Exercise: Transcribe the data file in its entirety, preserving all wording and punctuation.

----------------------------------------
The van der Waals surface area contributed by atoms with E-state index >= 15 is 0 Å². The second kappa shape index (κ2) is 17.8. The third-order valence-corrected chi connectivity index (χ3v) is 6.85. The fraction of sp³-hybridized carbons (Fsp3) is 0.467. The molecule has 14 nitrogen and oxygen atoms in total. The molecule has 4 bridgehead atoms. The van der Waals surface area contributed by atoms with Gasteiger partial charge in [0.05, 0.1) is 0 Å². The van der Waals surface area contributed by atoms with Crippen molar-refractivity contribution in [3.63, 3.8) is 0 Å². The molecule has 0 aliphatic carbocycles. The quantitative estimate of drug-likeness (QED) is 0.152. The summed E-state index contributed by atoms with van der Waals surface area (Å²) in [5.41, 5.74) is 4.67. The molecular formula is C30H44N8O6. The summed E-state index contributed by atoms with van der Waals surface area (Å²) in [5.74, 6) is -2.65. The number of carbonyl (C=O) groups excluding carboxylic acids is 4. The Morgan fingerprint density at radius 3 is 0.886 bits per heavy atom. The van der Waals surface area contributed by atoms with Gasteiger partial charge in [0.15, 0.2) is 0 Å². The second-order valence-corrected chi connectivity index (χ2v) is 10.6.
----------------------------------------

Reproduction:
The van der Waals surface area contributed by atoms with E-state index >= 15 is 0 Å². The second kappa shape index (κ2) is 17.8. The third-order valence-corrected chi connectivity index (χ3v) is 6.85. The fraction of sp³-hybridized carbons (Fsp3) is 0.467. The molecule has 14 nitrogen and oxygen atoms in total. The molecule has 4 bridgehead atoms. The van der Waals surface area contributed by atoms with Gasteiger partial charge in [0.05, 0.1) is 0 Å². The van der Waals surface area contributed by atoms with Crippen molar-refractivity contribution in [3.63, 3.8) is 0 Å². The molecule has 0 aliphatic carbocycles. The quantitative estimate of drug-likeness (QED) is 0.152. The summed E-state index contributed by atoms with van der Waals surface area (Å²) in [5.41, 5.74) is 4.67. The molecular formula is C30H44N8O6. The summed E-state index contributed by atoms with van der Waals surface area (Å²) in [5.74, 6) is -2.65. The number of carbonyl (C=O) groups excluding carboxylic acids is 4. The Morgan fingerprint density at radius 3 is 0.886 bits per heavy atom. The van der Waals surface area contributed by atoms with Gasteiger partial charge in [0.15, 0.2) is 0 Å². The second-order valence-corrected chi connectivity index (χ2v) is 10.6.